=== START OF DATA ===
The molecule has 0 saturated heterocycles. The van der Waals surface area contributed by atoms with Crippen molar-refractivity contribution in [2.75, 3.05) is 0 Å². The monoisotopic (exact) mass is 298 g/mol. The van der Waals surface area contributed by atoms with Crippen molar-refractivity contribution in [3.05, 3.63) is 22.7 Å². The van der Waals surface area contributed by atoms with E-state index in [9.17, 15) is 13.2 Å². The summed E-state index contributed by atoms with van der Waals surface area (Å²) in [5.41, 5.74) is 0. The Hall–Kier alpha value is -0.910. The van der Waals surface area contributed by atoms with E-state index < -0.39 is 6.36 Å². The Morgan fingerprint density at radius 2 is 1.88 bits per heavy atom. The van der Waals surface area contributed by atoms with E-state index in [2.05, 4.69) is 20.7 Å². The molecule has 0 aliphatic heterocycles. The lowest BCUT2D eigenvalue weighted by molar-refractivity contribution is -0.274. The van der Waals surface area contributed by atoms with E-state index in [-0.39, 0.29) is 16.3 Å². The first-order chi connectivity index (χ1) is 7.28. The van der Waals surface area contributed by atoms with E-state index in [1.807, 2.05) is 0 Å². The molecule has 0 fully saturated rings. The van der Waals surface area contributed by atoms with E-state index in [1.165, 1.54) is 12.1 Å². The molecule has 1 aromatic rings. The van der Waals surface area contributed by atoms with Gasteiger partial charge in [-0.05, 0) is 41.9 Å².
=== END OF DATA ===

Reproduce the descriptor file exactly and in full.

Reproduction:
The molecule has 0 saturated heterocycles. The van der Waals surface area contributed by atoms with Crippen molar-refractivity contribution in [2.75, 3.05) is 0 Å². The monoisotopic (exact) mass is 298 g/mol. The van der Waals surface area contributed by atoms with Crippen molar-refractivity contribution in [3.05, 3.63) is 22.7 Å². The van der Waals surface area contributed by atoms with E-state index in [9.17, 15) is 13.2 Å². The summed E-state index contributed by atoms with van der Waals surface area (Å²) in [5.41, 5.74) is 0. The Hall–Kier alpha value is -0.910. The van der Waals surface area contributed by atoms with E-state index < -0.39 is 6.36 Å². The Morgan fingerprint density at radius 2 is 1.88 bits per heavy atom. The van der Waals surface area contributed by atoms with E-state index in [2.05, 4.69) is 20.7 Å². The molecule has 0 aliphatic heterocycles. The lowest BCUT2D eigenvalue weighted by molar-refractivity contribution is -0.274. The van der Waals surface area contributed by atoms with E-state index in [-0.39, 0.29) is 16.3 Å². The first-order chi connectivity index (χ1) is 7.28. The van der Waals surface area contributed by atoms with E-state index in [1.807, 2.05) is 0 Å². The molecule has 0 fully saturated rings. The van der Waals surface area contributed by atoms with E-state index in [1.165, 1.54) is 12.1 Å². The molecule has 1 aromatic rings. The van der Waals surface area contributed by atoms with Gasteiger partial charge in [-0.05, 0) is 41.9 Å².